Scar tissue after colon resection causing bowel obstruction

Posted by jesusfreakinmn @jesusfreakinmn, Jun 8 2:25pm

My mother had colorectal cancer removed in 2014 with an ileostomy bag for 3 months then the were able to reconnect the colon. She is currently in the hospital with an obstruction most likely caused by scar tissue at the point where the reconnect was done. Does anyone know the removal procedure? They have tubed down her nose pumping out fluids for 3 days now and IV fluids, no food or liquid as she puked that up, only ice chips and swabs. Looking at surgery. Is this going to be a situation where she will require another bag????? Or can this cobe corrected lapescope?

Hi, I can imagine you are very worried about your mom.

Here is some information from Mayo Clinic about treatment for total obstruction due to abdominal adhesions (scar tissue) after surgery.
"Treatment for complete obstruction
If nothing is able to pass through your intestine, you'll usually need surgery to relieve the blockage. The procedure you have will depend on what's causing the obstruction and which part of your intestine is affected. Surgery typically involves removing the obstruction, as well as any section of your intestine that has died or is damaged.

Alternatively, your doctor may recommend treating the obstruction with a self-expanding metal stent. The wire mesh tube is inserted into your intestine via an endoscope passed through your mouth or colon. It forces open the intestine so that the obstruction can clear.

Stents are generally used to treat people with colon cancer or to provide temporary relief in people for whom emergency surgery is too risky. You may still need surgery, once your condition is stable."

Whether your mother will require another temporary or permanent ostomy or none at all can only be answered by her surgical team. It will likely depend on how much of the damaged colon may need to be removed.

Are you able to be with your mom in the hospital and talk with her care team?

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Same happened to me! Reconnection failed due to scar tissue! No major problems with colonostomy! Was m 65! Glad I didn’t try again! Am 70 now!

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@colleenyoung

Hi, I can imagine you are very worried about your mom.

Here is some information from Mayo Clinic about treatment for total obstruction due to abdominal adhesions (scar tissue) after surgery.
"Treatment for complete obstruction
If nothing is able to pass through your intestine, you'll usually need surgery to relieve the blockage. The procedure you have will depend on what's causing the obstruction and which part of your intestine is affected. Surgery typically involves removing the obstruction, as well as any section of your intestine that has died or is damaged.

Alternatively, your doctor may recommend treating the obstruction with a self-expanding metal stent. The wire mesh tube is inserted into your intestine via an endoscope passed through your mouth or colon. It forces open the intestine so that the obstruction can clear.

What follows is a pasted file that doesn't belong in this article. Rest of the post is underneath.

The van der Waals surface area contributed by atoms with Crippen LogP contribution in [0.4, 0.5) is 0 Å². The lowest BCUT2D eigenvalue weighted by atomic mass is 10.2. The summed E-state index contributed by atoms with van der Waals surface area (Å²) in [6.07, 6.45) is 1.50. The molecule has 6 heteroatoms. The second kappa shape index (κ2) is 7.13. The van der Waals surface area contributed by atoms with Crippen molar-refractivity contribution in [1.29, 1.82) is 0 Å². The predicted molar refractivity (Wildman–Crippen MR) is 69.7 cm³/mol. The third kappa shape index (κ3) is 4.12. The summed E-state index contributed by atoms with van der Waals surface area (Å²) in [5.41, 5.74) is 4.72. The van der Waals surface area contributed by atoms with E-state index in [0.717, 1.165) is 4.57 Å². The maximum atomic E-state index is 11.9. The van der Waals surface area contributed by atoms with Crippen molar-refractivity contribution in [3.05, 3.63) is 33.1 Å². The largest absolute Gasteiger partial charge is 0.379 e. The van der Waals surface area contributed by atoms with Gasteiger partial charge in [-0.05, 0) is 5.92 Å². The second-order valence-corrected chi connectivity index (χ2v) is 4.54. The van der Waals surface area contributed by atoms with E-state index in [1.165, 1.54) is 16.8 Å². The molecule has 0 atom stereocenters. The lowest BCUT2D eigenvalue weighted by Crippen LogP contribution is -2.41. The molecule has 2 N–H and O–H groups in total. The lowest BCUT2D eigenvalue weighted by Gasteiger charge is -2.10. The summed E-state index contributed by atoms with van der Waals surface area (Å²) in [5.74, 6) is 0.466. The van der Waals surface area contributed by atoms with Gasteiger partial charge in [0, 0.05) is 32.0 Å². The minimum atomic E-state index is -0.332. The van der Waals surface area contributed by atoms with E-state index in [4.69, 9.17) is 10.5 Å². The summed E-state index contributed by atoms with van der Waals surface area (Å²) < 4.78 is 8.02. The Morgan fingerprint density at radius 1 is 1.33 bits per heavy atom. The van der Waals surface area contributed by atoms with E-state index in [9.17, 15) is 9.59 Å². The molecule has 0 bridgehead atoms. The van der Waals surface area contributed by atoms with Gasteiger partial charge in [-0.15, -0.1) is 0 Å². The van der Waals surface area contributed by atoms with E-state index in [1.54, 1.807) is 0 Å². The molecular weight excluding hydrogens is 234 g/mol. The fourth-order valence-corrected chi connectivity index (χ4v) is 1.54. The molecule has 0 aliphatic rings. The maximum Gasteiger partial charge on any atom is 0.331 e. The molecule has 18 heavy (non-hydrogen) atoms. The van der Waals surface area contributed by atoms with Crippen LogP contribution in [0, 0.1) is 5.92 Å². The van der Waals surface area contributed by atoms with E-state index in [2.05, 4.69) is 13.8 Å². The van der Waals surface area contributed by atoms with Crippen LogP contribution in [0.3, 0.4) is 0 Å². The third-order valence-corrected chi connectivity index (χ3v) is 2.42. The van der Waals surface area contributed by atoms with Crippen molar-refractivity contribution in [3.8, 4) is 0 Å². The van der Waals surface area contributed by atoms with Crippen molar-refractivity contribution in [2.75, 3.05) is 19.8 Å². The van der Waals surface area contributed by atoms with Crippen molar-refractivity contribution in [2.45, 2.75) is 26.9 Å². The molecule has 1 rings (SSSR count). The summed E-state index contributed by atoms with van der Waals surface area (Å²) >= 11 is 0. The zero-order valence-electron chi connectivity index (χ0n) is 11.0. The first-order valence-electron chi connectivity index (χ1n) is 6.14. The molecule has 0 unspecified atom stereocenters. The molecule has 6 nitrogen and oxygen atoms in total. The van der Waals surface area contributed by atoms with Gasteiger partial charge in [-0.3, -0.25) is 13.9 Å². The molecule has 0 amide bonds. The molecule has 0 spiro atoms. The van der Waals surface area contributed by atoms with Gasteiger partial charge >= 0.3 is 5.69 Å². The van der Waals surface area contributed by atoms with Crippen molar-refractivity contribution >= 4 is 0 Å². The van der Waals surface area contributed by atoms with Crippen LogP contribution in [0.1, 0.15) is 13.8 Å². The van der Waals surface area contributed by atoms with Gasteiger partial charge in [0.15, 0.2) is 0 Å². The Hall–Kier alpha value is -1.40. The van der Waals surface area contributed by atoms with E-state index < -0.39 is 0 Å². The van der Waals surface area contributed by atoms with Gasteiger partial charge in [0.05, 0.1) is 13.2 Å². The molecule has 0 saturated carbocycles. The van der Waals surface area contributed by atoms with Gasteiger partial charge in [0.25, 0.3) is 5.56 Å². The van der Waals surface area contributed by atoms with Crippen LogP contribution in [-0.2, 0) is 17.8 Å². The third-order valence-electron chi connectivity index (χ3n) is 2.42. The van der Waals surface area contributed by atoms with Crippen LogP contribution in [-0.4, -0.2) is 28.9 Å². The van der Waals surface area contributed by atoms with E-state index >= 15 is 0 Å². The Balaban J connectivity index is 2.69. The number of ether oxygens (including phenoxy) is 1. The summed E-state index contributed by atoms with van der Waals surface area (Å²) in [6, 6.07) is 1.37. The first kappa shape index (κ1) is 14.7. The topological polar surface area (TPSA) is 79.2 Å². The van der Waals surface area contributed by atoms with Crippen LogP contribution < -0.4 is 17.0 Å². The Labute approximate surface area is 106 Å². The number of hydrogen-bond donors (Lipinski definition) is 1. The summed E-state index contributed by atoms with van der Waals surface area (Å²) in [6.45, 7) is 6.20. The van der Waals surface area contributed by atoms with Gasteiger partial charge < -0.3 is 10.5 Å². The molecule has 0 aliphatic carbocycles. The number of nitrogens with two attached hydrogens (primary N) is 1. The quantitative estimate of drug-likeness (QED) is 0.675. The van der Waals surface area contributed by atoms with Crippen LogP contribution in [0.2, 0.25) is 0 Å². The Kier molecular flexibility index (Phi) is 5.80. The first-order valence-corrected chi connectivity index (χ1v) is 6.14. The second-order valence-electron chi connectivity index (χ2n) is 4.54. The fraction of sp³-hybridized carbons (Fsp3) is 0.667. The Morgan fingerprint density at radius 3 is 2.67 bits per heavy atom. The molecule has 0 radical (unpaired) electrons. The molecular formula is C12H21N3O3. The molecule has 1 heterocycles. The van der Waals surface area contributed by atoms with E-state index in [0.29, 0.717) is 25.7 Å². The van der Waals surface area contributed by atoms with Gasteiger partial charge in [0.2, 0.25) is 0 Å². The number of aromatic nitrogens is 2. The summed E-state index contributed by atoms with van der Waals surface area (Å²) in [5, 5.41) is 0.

Stents are generally used to treat people with colon cancer or to provide temporary relief in people for whom emergency surgery is too risky. You may still need surgery, once your condition is stable."

Whether your mother will require another temporary or permanent ostomy or none at all can only be answered by her surgical team. It will likely depend on how much of the damaged colon may need to be removed.

Are you able to be with your mom in the hospital and talk with her care team?

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@colleenyoung very interesting. Does the same apply to partial blockage?

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I am very interested in this topic. My husband had a tumor removed from the sigmoid area of the colon one year and 3 months ago. We have been in the ER twice due, in 6 week, due to a bowel “blockage”, however physically the source is unseen by scans and X-rays with contrast. He feels strongly it is scar tissue and he was also born with gastroscesis (intestines on outside at birth) and adhesion removal alone took 3 hours before the removal of the tumor could be removed. My husband is “managing” daily with softeners, lactulose, gas x and when needed Linzess is his last attempt to get movement. We are focusing on completing two remaining chemo treatments for his colon cancer and remaining off Avastin in the event an urgent surgery is needed. (Surgery requires being off this chemical for several weeks so we are being cautious). After which we hope to focus on the blockage which will likely return. I hope this is helpful to others and would like to see this topic grow with more similar experiences. Thank you.

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@trishanna

@colleenyoung very interesting. Does the same apply to partial blockage?

Jump to this post

Trishanna, apologies for the delayed response. I’m not sure about the application in the case of partial blockage. Have you had a chance to talk about it with your physician?

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